Since its inception in 2012, World Lung Cancer Day has been observed every year on August 1 in order to raise awareness of lung cancer issues and magnify the need for more lung cancer research funding.
Around a quarter of a million people in the US alone will be diagnosed with some form of lung cancer in 2023. And more than 125,000 people in the US will die from the disease. And another pretty awful stat is that one in 16 men and one in 17 women will be diagnosed with lung cancer, which kills three times as many people as breast cancer or prostate cancer. However, there are some positive trends.
The number of new lung cancer diagnoses is declining steadily. Since 2006, the incidence rate decreased by 2.6% per year in men and 1.1% per year in women. Mortality rates are declining even faster, because of advances in research and treatment and early detection.
This week’s podcast guest is Prof. Iris Barshack, Head of the Pathology Institute at Sheba Medical Center, to talk about a new diagnostic tool for lung cancer.
Sheba Medical Center’s new AI cancer diagnostics platform reduces diagnosis time
Sheba Medical Center, Israel’s largest medical center, has announced the deployment of a new accelerated, AI-powered cancer diagnostics research platform to improve patient diagnosis, treatment and outcomes. The platform enables the integration of AI technology developed by Sheba in addition to solutions created by innovative digital health startups.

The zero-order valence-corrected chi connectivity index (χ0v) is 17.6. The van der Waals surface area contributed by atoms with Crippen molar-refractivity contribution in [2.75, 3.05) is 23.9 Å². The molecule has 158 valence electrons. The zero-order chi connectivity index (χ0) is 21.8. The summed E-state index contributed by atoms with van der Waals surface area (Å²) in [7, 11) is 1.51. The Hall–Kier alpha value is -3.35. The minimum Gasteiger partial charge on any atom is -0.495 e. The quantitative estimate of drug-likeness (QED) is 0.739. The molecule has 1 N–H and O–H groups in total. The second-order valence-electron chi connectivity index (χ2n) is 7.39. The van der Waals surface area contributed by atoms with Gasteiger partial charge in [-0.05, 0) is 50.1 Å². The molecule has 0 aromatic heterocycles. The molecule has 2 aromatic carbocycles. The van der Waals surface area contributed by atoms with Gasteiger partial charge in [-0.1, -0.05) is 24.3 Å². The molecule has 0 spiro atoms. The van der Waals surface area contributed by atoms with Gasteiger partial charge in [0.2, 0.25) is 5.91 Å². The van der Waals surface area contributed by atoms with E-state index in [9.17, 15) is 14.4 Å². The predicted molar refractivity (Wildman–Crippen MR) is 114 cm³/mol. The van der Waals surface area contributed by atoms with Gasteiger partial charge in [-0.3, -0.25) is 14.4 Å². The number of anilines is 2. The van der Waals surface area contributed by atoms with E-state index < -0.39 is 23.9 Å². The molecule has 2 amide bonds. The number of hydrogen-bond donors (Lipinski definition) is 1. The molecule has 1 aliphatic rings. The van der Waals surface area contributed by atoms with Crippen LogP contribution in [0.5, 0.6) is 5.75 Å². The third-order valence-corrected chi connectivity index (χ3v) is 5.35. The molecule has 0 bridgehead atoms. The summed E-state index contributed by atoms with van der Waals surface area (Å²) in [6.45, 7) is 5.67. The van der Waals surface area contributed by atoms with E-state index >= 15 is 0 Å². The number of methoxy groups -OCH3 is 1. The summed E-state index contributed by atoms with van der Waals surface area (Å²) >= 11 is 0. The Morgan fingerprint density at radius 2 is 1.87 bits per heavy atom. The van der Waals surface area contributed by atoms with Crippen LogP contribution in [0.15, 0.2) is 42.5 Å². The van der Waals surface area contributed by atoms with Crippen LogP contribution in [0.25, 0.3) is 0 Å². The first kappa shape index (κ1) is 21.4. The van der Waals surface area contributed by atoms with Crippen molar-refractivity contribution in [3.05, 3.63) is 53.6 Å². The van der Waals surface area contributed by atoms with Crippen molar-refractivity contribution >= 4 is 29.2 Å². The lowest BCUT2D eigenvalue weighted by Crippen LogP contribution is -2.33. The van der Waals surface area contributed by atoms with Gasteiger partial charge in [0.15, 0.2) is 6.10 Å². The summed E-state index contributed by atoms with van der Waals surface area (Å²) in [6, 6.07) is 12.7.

One of the first AI solutions to be deployed was developed by Imagene, an emerging leader in AI-based precision oncology, incorporating an algorithm to identify actionable biomarkers of non-small cell lung cancer. The algorithm is directly applied to a digitized image of a conventionally stained pathology slide and can then, within minutes, identify the presence of actionable biomarkers in the tumor, thus providing crucial information for diagnostic and therapeutic decisions.
The solution essentially shortens diagnostic time from three weeks to minutes, enabling patients to begin treatment earlier.
“We have reached another significant milestone in digital pathology with this ability to detect biomarkers by AI. The use of deep learning algorithms is changing the world of diagnosis, and in certain cases can drastically shorten the cost and time to treatment. I am excited to hear about the growing number of patients who were able to receive rapid diagnoses and treatment using our new service,” said Prof. Iris Barshack, head of the Pathology Institute at Sheba Medical Center.
This latest advancement in cancer diagnostics builds on the progress Sheba’s Pathology Institute has made in recent years. In 2019, the pathology lab at the hospital went fully digital, using computer screens for diagnosis instead of microscopes. Once the lab turned fully digital, the team worked with Imagene who developed a rapid AI-based molecular profiling algorithm to identify actionable biomarkers from the digital biopsy image alone.
“We are very proud to be part of this incredibly important initiative by Prof. Barshack to facilitate an accelerated program for rapid diagnosis of cancer patients,” said Dean Bitan, co-founder and CEO of Imagene.
“It takes an innovative approach and openness to new and advanced technologies to drive cancer research and advanced cancer care. We believe this program will showcase the importance of rapid molecular profiling within the clinical workflow.”